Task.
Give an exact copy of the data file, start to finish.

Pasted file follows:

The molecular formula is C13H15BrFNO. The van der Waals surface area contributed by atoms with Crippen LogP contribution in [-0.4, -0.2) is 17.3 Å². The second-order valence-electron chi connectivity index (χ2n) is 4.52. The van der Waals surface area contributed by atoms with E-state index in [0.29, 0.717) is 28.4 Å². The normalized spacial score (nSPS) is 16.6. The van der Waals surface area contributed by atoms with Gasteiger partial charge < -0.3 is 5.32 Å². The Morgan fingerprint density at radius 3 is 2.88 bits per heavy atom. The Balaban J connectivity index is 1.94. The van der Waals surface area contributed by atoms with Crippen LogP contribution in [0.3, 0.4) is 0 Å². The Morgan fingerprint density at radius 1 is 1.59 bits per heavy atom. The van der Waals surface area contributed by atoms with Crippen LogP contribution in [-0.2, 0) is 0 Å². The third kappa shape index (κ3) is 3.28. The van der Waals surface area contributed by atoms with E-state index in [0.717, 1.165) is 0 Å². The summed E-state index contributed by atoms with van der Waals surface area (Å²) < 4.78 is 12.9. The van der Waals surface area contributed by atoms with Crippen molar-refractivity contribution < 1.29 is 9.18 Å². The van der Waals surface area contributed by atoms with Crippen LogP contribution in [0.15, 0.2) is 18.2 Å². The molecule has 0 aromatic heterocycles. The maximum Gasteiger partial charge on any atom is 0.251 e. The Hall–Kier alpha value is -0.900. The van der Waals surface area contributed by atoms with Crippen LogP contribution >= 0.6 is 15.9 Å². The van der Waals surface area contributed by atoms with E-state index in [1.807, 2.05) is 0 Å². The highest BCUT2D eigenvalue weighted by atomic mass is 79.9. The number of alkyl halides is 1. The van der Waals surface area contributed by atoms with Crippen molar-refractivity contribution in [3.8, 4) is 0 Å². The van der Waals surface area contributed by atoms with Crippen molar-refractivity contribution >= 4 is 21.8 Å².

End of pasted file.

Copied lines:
The molecular formula is C13H15BrFNO. The van der Waals surface area contributed by atoms with Crippen LogP contribution in [-0.4, -0.2) is 17.3 Å². The second-order valence-electron chi connectivity index (χ2n) is 4.52. The van der Waals surface area contributed by atoms with E-state index in [0.29, 0.717) is 28.4 Å². The normalized spacial score (nSPS) is 16.6. The van der Waals surface area contributed by atoms with Gasteiger partial charge < -0.3 is 5.32 Å². The Morgan fingerprint density at radius 3 is 2.88 bits per heavy atom. The Balaban J connectivity index is 1.94. The van der Waals surface area contributed by atoms with Crippen LogP contribution in [0.3, 0.4) is 0 Å². The Morgan fingerprint density at radius 1 is 1.59 bits per heavy atom. The van der Waals surface area contributed by atoms with Crippen LogP contribution in [-0.2, 0) is 0 Å². The third kappa shape index (κ3) is 3.28. The van der Waals surface area contributed by atoms with E-state index in [0.717, 1.165) is 0 Å². The summed E-state index contributed by atoms with van der Waals surface area (Å²) < 4.78 is 12.9. The van der Waals surface area contributed by atoms with Crippen molar-refractivity contribution < 1.29 is 9.18 Å². The van der Waals surface area contributed by atoms with Crippen LogP contribution in [0.15, 0.2) is 18.2 Å². The molecule has 0 aromatic heterocycles. The maximum Gasteiger partial charge on any atom is 0.251 e. The Hall–Kier alpha value is -0.900. The van der Waals surface area contributed by atoms with Crippen LogP contribution >= 0.6 is 15.9 Å². The van der Waals surface area contributed by atoms with E-state index in [1.807, 2.05) is 0 Å². The highest BCUT2D eigenvalue weighted by atomic mass is 79.9. The number of alkyl halides is 1. The van der Waals surface area contributed by atoms with Crippen molar-refractivity contribution in [3.8, 4) is 0 Å². The van der Waals surface area contributed by atoms with Crippen molar-refractivity contribution >= 4 is 21.8 Å².